Our “Incidentally” column shares English Teaching Resources & opinions about the state of education, from a teacher who has worked the systems for almost 25 years.
L.L. Barkat is K-12 permanently certified, holds a Masters in English & American Literature from New York University and a Master of Science for Teachers from Pace University, and has taught at every level of education preceding graduate school.
From college teaching of business and group dynamics to elementary teaching at a troubled urban district, from high school teaching at a private Hebrew day school to high school teaching at a leading U.S. public school, then on to K-8 of home educating two daughters (who are now enrolled in accredited distance learning schools for 9-12), Barkat has managed to form a few enthusiastic opinions about education along the way—and a whole lot of love for learning that she now pours into the business of Tweetspeak Poetry.
She is now sixteen years old. She writes things like…
“The unnamed narrator, whose existence is from the first liminal, also has the power and freedom of the role which comes not from the situation but from the intense self-possession of the character, that carries through even toward her death, and with the long-ago sense of the poem, even beyond the grave. Yet, even the narrator is not clearly the character that is spoken of, but becomes her through the telling. This sense of mutability exists on every level…” (read more Poem Analysis: Anne Sexton’s “Her Kind”)
At fifteen, there was this…
The end of the day does not break, like glass—
maybe; you can catch it, with broken string
on an old piano, black notes white notes
falling out the window and the shatter—
bends. Breaks. The other cacophony sits
silently watching, fingers bend like wood…
I’ve written a little about how I educated my children, in Rumors of Water: Thoughts on Creativity & Writing, but people ask for more. They want to know: how do you teach kids to write the way your girls write?
Read aloud to them, I say. A lot. And let them sit for hours and lose themselves in books. Without demanding “a response.” (Fastest way to kill the love of reading in a child: make them respond and respond and respond. Don’t let them dream the reading deep into themselves.)
People think it can’t be that simple. Reading won’t make good writing. You must teach a child to write.
So teachers compel students (albeit because teachers are compelled by standards and common cores and no-student-left-behinds) to write. I did it myself when I was a public school teacher. I apologize to my students now, especially the elementary level students.
Must we teach children to write?
All children are writers. We ruin many of them by putting paper under their noses and pencils in their hands and demanding: write. They cry. (Oh, I’ve heard stories and seen it myself). They lie. (The dog ate my journal is alive and well.) They despair. They don’t care. Some make it through the system. And then they spend years unlearning what we compelled them to do.
When I left public school teaching, I took a risk with my own children. I had a hunch, based on my habits as a professional writer: you don’t need to teach children to write. Just give them space to play, to talk, to dream.
It was a risk, a very real risk. What if I ruined my kids? What if they entered high school and took the PSAT and proved to the world how wrong I’d been?
I took the risk.
It is not cool to brag about a child’s test scores. So consider this to be something besides a brag. Consider it to be part of your personal research into the question: must we teach children to write?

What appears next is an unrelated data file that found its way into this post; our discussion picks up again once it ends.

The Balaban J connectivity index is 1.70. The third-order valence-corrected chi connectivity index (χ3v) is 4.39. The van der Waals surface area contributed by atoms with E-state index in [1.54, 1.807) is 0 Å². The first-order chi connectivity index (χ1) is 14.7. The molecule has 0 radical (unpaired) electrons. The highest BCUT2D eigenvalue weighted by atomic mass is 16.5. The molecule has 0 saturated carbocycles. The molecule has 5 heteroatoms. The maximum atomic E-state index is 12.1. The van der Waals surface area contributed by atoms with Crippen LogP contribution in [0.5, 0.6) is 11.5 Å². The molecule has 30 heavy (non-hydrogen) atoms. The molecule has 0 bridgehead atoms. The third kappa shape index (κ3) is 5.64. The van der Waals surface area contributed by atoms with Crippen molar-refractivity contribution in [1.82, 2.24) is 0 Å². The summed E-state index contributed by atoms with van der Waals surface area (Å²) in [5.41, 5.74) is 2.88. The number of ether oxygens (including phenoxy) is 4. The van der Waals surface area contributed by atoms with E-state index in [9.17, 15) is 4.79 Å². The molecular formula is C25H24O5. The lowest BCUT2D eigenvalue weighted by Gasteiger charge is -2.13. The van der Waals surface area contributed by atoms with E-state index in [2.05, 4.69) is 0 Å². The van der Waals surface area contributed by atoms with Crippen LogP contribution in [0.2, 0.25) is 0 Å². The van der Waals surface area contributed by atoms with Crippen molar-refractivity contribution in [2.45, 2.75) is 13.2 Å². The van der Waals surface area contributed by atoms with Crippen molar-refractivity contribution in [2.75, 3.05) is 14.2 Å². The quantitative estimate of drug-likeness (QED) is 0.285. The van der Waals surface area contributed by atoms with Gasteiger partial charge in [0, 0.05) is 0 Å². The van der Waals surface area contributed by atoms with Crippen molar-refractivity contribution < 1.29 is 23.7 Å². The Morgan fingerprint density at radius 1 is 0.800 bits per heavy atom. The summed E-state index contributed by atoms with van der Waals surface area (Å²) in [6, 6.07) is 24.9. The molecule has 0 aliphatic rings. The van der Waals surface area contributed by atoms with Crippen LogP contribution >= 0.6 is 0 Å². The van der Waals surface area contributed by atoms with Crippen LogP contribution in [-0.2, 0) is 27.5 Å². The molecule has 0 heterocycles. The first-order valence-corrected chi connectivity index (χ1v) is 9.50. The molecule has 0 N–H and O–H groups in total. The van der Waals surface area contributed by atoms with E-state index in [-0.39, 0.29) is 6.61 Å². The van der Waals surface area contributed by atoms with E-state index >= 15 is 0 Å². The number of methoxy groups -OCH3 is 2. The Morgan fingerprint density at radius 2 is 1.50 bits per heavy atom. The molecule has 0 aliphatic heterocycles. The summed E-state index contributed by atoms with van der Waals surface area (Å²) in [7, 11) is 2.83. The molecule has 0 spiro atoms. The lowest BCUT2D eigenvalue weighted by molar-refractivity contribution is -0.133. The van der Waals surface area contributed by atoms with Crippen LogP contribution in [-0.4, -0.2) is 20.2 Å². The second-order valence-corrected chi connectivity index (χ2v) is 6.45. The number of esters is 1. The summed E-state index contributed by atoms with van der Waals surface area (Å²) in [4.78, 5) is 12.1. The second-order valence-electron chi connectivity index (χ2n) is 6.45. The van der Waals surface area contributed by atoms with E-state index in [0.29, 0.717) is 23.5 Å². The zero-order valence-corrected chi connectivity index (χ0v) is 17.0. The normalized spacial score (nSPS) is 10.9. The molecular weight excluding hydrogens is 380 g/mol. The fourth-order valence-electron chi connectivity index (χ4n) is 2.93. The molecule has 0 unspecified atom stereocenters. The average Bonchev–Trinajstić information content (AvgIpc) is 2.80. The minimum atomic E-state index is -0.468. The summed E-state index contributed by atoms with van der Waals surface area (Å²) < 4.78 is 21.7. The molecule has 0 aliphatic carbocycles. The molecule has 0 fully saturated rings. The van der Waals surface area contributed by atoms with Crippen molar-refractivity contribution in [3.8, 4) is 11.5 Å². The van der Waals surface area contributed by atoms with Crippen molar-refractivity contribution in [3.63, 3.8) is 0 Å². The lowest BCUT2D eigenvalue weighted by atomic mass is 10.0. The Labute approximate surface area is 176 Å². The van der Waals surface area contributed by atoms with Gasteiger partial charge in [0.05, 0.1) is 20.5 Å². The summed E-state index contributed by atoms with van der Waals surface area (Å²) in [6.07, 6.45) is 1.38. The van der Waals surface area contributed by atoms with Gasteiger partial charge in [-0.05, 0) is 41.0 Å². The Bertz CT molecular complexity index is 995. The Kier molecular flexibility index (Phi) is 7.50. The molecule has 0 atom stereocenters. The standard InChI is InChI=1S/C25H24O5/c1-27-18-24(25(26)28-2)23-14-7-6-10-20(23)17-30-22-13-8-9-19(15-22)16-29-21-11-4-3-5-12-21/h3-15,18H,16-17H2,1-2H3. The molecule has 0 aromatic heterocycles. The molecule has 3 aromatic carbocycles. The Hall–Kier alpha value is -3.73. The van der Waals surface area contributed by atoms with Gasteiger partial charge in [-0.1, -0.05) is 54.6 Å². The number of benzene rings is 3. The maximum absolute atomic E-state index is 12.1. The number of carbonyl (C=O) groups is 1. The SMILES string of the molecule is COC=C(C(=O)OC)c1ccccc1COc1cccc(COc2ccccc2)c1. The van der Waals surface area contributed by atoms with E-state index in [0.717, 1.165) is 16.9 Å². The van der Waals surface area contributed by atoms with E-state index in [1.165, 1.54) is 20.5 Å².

My eldest has now taken the PSAT twice. Once as a tenth grader and once as an eleventh grader. Her respective percentiles for the English sections (critical reading & writing skills): 99th and 98th the first year; 97th and 99th the second. I’m happy with that. Relieved, even. There’s been so much pressure all these years, as people spoke their doubts to me.
Here is how I taught the girls to write (all the way through middle school):
1. Took time to read to them, a lot.
2. Let them read to themselves (or listen to books on CD). A lot.
3. Never once asked them to write. Anything. Zilch. Nada. Nothing.
4. Never once graded them on anything they wrote. Not once. Ever. Never. Likewise, no writing tests.
5. Let them “play story” for hours on end. They would come downstairs after a marathon session with dolls, blocks, legos, string (oh, the Barbie zip line contraption was memorable).
“You just wrote for three hours, ” I would tell them. They told their friends. Their friends balked. “That’s not writing!” Quibbles would ensue.
6. Wrote, and wrote, and wrote. The girls saw me do that. They asked for paper and pencil. When they wanted to, they wrote, and wrote, and wrote too (last year, my eldest wrote 45, 000 words of a novel, just because).
Must we teach children to write? Or can we say—as they play and “story” the days away—“Incidentally, you just wrote for three hours.”
Teaching Tool: Children will play if we let them. Even up through middle school (okay, and won’t adults even play?). Provide ample space for play in the day and the classroom. Is your district cancelling recess? Don’t let it go unchallenged. And while you wait on the powers-that-be, consider giving the kids recess in your own room.
Writing is primarily an act of the mind, not of the hand. Writing comes from living, reading, speaking. 99% of it never gets put on paper.
Decide that this is okay. Give your kids a bucket of legos. A lump of Playdoh. Read to them while they play. Or sit down and let a CD read while you play along. You could even simply let them talk-story amongst themselves. Talk precedes written language! Trust that if they want paper and pencil, they’ll let you know.